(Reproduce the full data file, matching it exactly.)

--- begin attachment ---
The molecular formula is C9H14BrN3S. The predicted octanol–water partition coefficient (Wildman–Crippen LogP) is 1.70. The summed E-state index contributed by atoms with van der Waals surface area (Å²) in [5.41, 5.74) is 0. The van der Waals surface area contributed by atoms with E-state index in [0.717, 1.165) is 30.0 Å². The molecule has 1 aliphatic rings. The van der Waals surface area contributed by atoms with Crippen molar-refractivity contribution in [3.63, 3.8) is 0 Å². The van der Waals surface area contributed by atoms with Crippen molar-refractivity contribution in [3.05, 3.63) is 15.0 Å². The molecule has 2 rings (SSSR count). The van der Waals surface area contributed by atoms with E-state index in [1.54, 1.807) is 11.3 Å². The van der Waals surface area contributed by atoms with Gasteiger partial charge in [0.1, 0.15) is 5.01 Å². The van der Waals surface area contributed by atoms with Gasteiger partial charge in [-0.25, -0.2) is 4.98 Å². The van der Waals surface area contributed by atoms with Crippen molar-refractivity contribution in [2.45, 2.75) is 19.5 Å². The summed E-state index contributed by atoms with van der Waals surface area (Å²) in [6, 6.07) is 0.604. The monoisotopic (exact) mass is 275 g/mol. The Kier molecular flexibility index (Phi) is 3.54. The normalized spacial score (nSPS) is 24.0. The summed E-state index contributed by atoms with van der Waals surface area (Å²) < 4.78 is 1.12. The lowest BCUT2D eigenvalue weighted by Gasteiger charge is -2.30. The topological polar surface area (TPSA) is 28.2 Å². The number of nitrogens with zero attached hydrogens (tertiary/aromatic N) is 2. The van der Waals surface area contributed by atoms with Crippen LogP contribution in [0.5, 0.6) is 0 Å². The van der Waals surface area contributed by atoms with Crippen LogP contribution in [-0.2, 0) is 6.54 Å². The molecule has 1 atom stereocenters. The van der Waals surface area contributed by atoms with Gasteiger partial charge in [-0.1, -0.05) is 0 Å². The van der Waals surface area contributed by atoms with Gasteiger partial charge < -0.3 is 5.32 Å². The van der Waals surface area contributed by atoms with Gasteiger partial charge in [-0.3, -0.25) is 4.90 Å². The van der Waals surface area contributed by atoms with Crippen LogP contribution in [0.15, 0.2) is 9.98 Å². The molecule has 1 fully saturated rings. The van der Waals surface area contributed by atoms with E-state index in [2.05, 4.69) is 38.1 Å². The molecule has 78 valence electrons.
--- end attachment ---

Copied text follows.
The molecular formula is C9H14BrN3S. The predicted octanol–water partition coefficient (Wildman–Crippen LogP) is 1.70. The summed E-state index contributed by atoms with van der Waals surface area (Å²) in [5.41, 5.74) is 0. The van der Waals surface area contributed by atoms with E-state index in [0.717, 1.165) is 30.0 Å². The molecule has 1 aliphatic rings. The van der Waals surface area contributed by atoms with Crippen molar-refractivity contribution in [3.63, 3.8) is 0 Å². The van der Waals surface area contributed by atoms with Crippen molar-refractivity contribution in [3.05, 3.63) is 15.0 Å². The molecule has 2 rings (SSSR count). The van der Waals surface area contributed by atoms with E-state index in [1.54, 1.807) is 11.3 Å². The van der Waals surface area contributed by atoms with Gasteiger partial charge in [0.1, 0.15) is 5.01 Å². The van der Waals surface area contributed by atoms with Gasteiger partial charge in [-0.25, -0.2) is 4.98 Å². The van der Waals surface area contributed by atoms with Crippen molar-refractivity contribution in [2.45, 2.75) is 19.5 Å². The summed E-state index contributed by atoms with van der Waals surface area (Å²) in [6, 6.07) is 0.604. The monoisotopic (exact) mass is 275 g/mol. The Kier molecular flexibility index (Phi) is 3.54. The normalized spacial score (nSPS) is 24.0. The summed E-state index contributed by atoms with van der Waals surface area (Å²) < 4.78 is 1.12. The lowest BCUT2D eigenvalue weighted by Gasteiger charge is -2.30. The topological polar surface area (TPSA) is 28.2 Å². The number of nitrogens with zero attached hydrogens (tertiary/aromatic N) is 2. The van der Waals surface area contributed by atoms with Crippen LogP contribution in [0.5, 0.6) is 0 Å². The van der Waals surface area contributed by atoms with Crippen LogP contribution in [-0.2, 0) is 6.54 Å². The molecule has 1 atom stereocenters. The van der Waals surface area contributed by atoms with Gasteiger partial charge in [-0.1, -0.05) is 0 Å². The van der Waals surface area contributed by atoms with Gasteiger partial charge < -0.3 is 5.32 Å². The van der Waals surface area contributed by atoms with Gasteiger partial charge in [-0.3, -0.25) is 4.90 Å². The van der Waals surface area contributed by atoms with Crippen LogP contribution in [0.15, 0.2) is 9.98 Å². The molecule has 1 fully saturated rings. The van der Waals surface area contributed by atoms with E-state index in [2.05, 4.69) is 38.1 Å². The molecule has 78 valence electrons.